By: Omar Abdulle
What is Cervical Cancer?
Cervical cancer is a disease that affects the cervix of the female reproductive system. The cervix is located in the lower part of the uterus; it connects the vagina to the uterus. Cervical cancer can be classified to two types, Squamous cell carcinomasand Adenocarcinomas. Squamous cell carcinomas account for 80-90 % of all cervical cancer cases. Meanwhile, Adenocarcinomas in found in the glandular cells of the cervix makes up for 10-20% of cervical cancer cases.1
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Most cervical cancer starts in the cells in the transformation zone. The cells do not immediately change into cancer. The normal cells of the cervix slowly develop benign tumours that turn into cancer. Only some of the women with pre-cancerous tumours in the cervix will develop cancer. It normally takes several years for benign tumours to turn into malignant tumours.
Statistics indicate that 1,500 Canadian women will be diagnosed with cervical cancer in 2016. An estimated 400 will die from it.2
Most cases of cervical cancer are caused by a high-risk type of HPV. HPV is a virus that is passed from person to person through genital contact, such as vaginal, anal, or oral sex. If the HPV infection does not go away on its own, it may cause cervical cancer over time.3 The viruses in the sexual transmitted (HPV) trigger abnormal behavior in the cervical cells causing pre-cancerous conditions.
- Many sexual partners.
- Early sexual activity.
- Weak immune system.
Detection and Diagnosing
Cervical cancer that is detected early can be treated successfully. Doctors recommend regular screening to detect any abnormal cells in the cervix. During screening Doctors will conduct Pap tests to find out the DNA of the cervical cells. The purpose of Pap test is to spot the cancer cells in the cervix. If not diagnosed with cervical cancer, doctors highly suggest continuing screening as risks of getting cervical cancer are high.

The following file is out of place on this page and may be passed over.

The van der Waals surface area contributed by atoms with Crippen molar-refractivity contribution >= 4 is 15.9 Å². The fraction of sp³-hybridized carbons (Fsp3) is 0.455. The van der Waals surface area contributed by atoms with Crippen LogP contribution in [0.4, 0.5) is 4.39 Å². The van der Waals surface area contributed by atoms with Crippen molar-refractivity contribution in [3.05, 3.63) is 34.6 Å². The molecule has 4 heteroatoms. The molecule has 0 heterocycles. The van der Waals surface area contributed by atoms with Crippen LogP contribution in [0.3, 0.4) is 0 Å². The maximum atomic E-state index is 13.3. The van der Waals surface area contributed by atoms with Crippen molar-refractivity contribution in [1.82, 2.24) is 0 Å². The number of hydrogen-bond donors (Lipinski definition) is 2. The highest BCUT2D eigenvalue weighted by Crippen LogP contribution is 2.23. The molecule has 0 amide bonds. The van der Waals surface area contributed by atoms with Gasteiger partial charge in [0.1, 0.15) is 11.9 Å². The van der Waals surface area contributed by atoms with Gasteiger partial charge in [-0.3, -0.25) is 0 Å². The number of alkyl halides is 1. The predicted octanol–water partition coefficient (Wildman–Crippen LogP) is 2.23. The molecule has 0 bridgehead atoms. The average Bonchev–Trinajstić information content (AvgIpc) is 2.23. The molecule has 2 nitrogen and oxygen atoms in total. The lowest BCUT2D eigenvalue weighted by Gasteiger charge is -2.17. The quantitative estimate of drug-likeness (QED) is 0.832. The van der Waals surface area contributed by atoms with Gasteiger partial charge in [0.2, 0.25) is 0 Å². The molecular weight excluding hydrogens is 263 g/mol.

If cancerous cells are found in the cervix, Doctors will perform the following tests to examine the cervix. The tests are;
- Punch Biopsy – Involves a sharp tool to pinch off cervical tissue for further examination.
- Endocervical curettage – small spoon-shaped instrument to brush a tissue sample from the cervix.
The final stage of detecting and diagnosing cervical cancer is called staging. At this point, Doctors have determined you have cervical cancer. Staging can be divided in to for sub-sections. They are:
- Stage I – Cancer is restricted.
- Stage II – Cancer is existent in the cervix and upper vagina.
- Stage III – Cancer is moving.
- Stage IV – Cancer has spread to other nearby organs and parts of the body.
Taking precautionary steps is the right path to reduce the risk of contracting cervical cancer. Experts suggest;
- Avoid exposure to Human Papilloma Virus (HPV).
- Get a HPV vaccine.
- Avoid smoking.
Forms of Treatment
Just like other forms of cancer, cervical cancer can be treated through the main forms of treatment. I.e. Surgery, Chemotherapy, Radiation therapy, and Targeted therapy.
- Determines how far the cancer has spread.
- Treats cancer successfully during the early stages.
- Treats cancer that has spread excessively.
- Treats cervical cancer that returns after treatment.
- Drug used with chemo to stop cancer growth.
- This method is still in process
Current research and Potential Cures
Doctors and scientists are working hard to find out the best ways to prevent and best treat cervical cancer. These methods will improve the functionality of the treatments method, detection and diagnosing. Improvements are being to screening and detection methods. Another innovative and also potential cure is called Immunotherapy, also known as biologic therapy. This is designed to boost the body’s natural defenses to fight the cancer. It uses materials either made by the body or in a laboratory to improve, target, or restore immune system function.5
- Types of Cervical Cancer | CTCA. (0001, January 01). Retrieved March 02, 2017, from http://www.cancercenter.com/cervical-cancer/types/
- Cervical cancer statistics – Canadian Cancer Society. (n.d.). Retrieved March 02, 2017, from http://www.cancer.ca/en/cancer-information/cancer-type/cervical/statistics/?region=on
- EPublications. (n.d.). Retrieved March 02, 2017, from https://www.womenshealth.gov/publications/our-publications/fact-sheet/cervical-cancer.html
- “Cervical Cancer: Latest Research.” Cancer.Net. N.p., 10 June 2016. Web. 02 Mar. 2017.
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